The relics are believed to have been looted from religious sites in Kathmandu Valley after researchers reviewed of the objects’ provenance records.
The Rubin Museum of Art in New York has announced that it will be returning two objects from their collection back to Nepal, after researchers found the items had been stolen by smugglers from religious sites in the Kathmandu Valley, the New York Times reports.
One of the items is a 14th-century carving of a flying celestial figure known as an apsara — a piece of a window decoration from the Itum Bahal monastery of Kathmandu. The other is the upper section of a 17th-century ornamental wooden gateway known as a torana. On Monday January 10, 2022, Bishnu Prasad Gautam, Nepal’s acting consul general in New York, and Jorrit Britschgi, executive director of Rubin Museum, hosted a ceremony marking the agreement of return for the two carved wooden sculptures, and signing a Memorandum of Understanding on behalf of the Government of Nepal.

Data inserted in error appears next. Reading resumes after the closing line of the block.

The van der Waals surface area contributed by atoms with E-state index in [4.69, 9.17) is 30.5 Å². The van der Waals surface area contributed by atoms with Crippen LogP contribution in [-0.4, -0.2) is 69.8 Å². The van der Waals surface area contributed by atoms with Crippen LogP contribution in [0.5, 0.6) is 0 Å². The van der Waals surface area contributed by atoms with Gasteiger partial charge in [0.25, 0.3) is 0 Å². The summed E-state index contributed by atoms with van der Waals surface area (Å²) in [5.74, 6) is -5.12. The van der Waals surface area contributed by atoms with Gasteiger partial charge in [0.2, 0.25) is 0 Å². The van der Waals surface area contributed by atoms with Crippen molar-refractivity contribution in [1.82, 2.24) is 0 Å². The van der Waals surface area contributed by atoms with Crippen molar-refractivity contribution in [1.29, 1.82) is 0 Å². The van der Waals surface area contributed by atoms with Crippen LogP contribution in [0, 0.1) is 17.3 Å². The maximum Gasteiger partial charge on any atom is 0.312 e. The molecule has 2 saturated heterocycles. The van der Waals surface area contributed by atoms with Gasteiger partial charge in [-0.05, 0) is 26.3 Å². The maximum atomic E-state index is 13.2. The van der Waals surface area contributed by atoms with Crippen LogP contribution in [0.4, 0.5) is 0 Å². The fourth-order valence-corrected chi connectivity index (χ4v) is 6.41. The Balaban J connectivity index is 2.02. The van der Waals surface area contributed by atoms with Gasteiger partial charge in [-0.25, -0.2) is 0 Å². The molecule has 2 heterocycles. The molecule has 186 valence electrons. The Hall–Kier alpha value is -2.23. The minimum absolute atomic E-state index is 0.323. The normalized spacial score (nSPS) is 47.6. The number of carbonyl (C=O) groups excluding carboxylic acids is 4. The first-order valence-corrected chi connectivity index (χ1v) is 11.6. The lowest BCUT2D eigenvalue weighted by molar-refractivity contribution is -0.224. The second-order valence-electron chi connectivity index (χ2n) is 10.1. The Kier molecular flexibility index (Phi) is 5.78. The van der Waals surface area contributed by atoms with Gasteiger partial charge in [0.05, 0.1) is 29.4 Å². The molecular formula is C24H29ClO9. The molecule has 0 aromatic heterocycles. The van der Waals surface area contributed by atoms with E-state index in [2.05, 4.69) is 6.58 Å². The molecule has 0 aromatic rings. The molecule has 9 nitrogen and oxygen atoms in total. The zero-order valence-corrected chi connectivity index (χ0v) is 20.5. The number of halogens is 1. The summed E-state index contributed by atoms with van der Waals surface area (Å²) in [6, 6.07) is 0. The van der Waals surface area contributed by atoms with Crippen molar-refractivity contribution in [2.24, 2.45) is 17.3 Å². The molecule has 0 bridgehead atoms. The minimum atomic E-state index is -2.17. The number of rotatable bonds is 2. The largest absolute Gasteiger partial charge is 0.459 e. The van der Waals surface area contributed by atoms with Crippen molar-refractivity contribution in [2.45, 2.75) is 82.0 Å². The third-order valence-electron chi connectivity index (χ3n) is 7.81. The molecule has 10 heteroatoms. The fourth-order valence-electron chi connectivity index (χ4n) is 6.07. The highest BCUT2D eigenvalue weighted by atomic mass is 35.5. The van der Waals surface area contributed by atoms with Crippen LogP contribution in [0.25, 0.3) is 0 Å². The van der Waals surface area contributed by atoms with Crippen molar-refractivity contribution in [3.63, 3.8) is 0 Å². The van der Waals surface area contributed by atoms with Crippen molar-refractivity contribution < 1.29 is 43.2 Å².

A press release from the Consulate General of Nepal in New York stated that the museum and the consulate worked with two Nepali art scholars, and the Department of Archaeology of the Government of Nepal to identify the artifacts, their origins and that they had been illegally acquired.
This finding is part of a larger pattern of stolen relics being returned to Nepal from the West. Groups such as the Nepal Heritage Recovery Campaign have been instrumental in identifying these missing artifacts including a 10th-century statue of a Hindu deity returned by the Metropolitan Museum of Art in September 2021, and a Nepalese sculpture returned by the Dallas Museum of Art in March 2021.
The museum’s executive director stated in a newsletter, “You’re probably aware that the theft of archaeological objects is a major concern in the art world, and we believe it is our responsibility to address and resolve issues of cultural property, including objects in our own collection. The research we conducted, and our close collaboration with the Consulate General, led us to the decision to return the two objects to Nepal.”